High School Newspaper Article On Homosexuality Called 'One-Sided'
(CNSNews.com) - An Ohio high school's publication is sparking controversy over the promotion of homosexuality in public schools.
An 8-page supplement titled "Growing Up Gay in America," distributed by the monthly publication, the Arlingtonian, at Upper Arlington High School, has some parents and religious groups calling for a retraction.
According to Linda Harvey, an Upper Arlington High School parent and founder of Mission:America, a Christian pro-family organization, the core article is about a young man's struggle with homosexuality. Her group, she said, tries to "educate people about the fact that homosexuality is not genetic. It is dangerous, and it is changeable."
The article, she said, is one-sided.
"It's a very touching story and unfortunately, it looks as though no one ever gives him the idea that he has a choice that he [does] not have to remain with homosexual desires and behavior ... There's no coverage at all in the article that there is another viewpoint other than confirming these feelings and saying 'Go for it!'" said Harvey.
"We as a school district do not do prior review administratively of student's articles. That is really left up to the advisor. And that's been a long-standing practice in this district," said the school's principal, Kip Greenhill, about claims that the article was one-sided. But he said he was not surprised by the controversy that the article has stirred up.
"I think anytime the school has a discussion on homosexuality or other controversial issues, centering on abortion or whatever, there are some people who are always going to express their concerns on both sides of the issue. So this is not surprising at all," he said.
Greenhill maintained, though that the views expressed in the article are not those of the school. He said to claim that the school is promoting homosexuality would not be fair or accurate.
"First of all, the article in no way promoted homosexuality. But, the school is not going to take a position promoting any particular agenda or anything like that. But that article did not promote homosexuality, so that's not a fair statement."
According to Greenhill the article just focused on one person's struggle with homosexuality.
The publication also features an article about a community youth organization run by adult homosexuals, according to Harvey, that invites youths age 21 and under to participate.
Harvey added, "It doesn't say how far under [age 21]. And it's a social club on Friday nights ... The boy in the story lies to his parents, tells him he's going to his church youth group, and he goes to this homosexual social group. So, I guess it's advocating bypassing your parents and going ahead and exploring homosexuality if you feel like."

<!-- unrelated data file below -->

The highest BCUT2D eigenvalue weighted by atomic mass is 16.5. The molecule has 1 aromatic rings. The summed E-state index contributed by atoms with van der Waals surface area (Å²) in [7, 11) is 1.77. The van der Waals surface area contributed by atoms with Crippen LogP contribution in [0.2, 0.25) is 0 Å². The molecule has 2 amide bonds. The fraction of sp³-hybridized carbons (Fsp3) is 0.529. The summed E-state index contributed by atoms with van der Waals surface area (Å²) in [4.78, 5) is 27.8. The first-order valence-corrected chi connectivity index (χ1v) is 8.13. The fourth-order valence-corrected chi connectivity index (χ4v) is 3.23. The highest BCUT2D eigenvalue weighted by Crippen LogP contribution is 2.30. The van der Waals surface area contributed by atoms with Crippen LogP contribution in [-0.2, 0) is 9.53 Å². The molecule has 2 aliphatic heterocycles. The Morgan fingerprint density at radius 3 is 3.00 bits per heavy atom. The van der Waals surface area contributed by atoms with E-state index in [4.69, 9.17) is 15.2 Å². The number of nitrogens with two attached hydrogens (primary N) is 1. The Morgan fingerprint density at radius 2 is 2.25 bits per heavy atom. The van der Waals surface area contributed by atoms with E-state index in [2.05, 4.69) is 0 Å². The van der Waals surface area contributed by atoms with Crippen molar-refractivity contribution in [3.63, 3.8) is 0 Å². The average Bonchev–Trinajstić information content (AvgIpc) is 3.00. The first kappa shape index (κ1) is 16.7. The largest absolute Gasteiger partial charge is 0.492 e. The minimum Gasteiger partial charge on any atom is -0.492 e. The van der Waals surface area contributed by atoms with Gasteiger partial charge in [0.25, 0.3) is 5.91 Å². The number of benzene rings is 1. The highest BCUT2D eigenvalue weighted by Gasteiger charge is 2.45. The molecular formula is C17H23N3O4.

Another side bar article, she said, quotes two liberal churches supporting same-sex commitment ceremonies. According to Harvey, one article trashes the work of Exodus International, a network of organizations that works with individuals to help them exit the homosexual lifestyle.
"Exodus is a fine organization with a long history of a solid track record of helping people come out of homosexuality, but they [the article] didn't solicit another viewpoint."
Jerry Armelli is executive director of Prodigal Ministries of Cincinnati and a regional representative for Exodus North America.
"The article, I think definitely promotes that if you're dealing with the same-sex attraction and it's been a painful journey that the only way to ease your pain is to come out and stronger than that is that other people accept this and help you assimilate a gay identity," Armelli said.
Armelli didn't feel the article directly bashed Exodus. "It's true that we believe that there's a way out of homosexuality through Jesus Christ. That's true, and that it's through commitment that it's done, and studying the Bible. I mean they may be simplistic about it and trite about it, but those principles are true."
Armelli added, "So they don't necessarily bash it. They just say that human rights groups strongly criticize our approach."
The article also highlights National Coming Out Day for students to announce to their parents that they are homosexual, Harvey said.
An entire page, she said, is dedicated to the local homosexual prom, and "how this is great for kids." The editorial advocates homosexual education beginning in grade school, Harvey said.
"This comes on the heels of discussions at the school about the school publication wanting freedom of speech rights and not wanting any restrictions in the student handbook on what they can report on," Harvey said. The issue was brought up at the last school board meeting, she said.
"I'm getting the sense that perhaps they were anticipating the fireworks on this issue, and they're going to try to spin this as censorship, which would be very hypocritical, because they've censored out any opposing viewpoint here. This is all homosexual propaganda," Harvey said.
Harvey added, "To me this is a great example where parents need to open their eyes to the bigger issue of students fronting homosexual issues and becoming activists and becoming ploys of the gay activists in the culture. And if you don't have oversight of the faculty and parents, that say, 'No, you're not going to promote homosexuality,' then we will have this."
Armelli applauded the planned school board meeting Monday night, at which many parents were expected to attend. "I love dialogue. I love when both sides are heard from versus one side silencing the other without really knowing and talking and dialogue with them."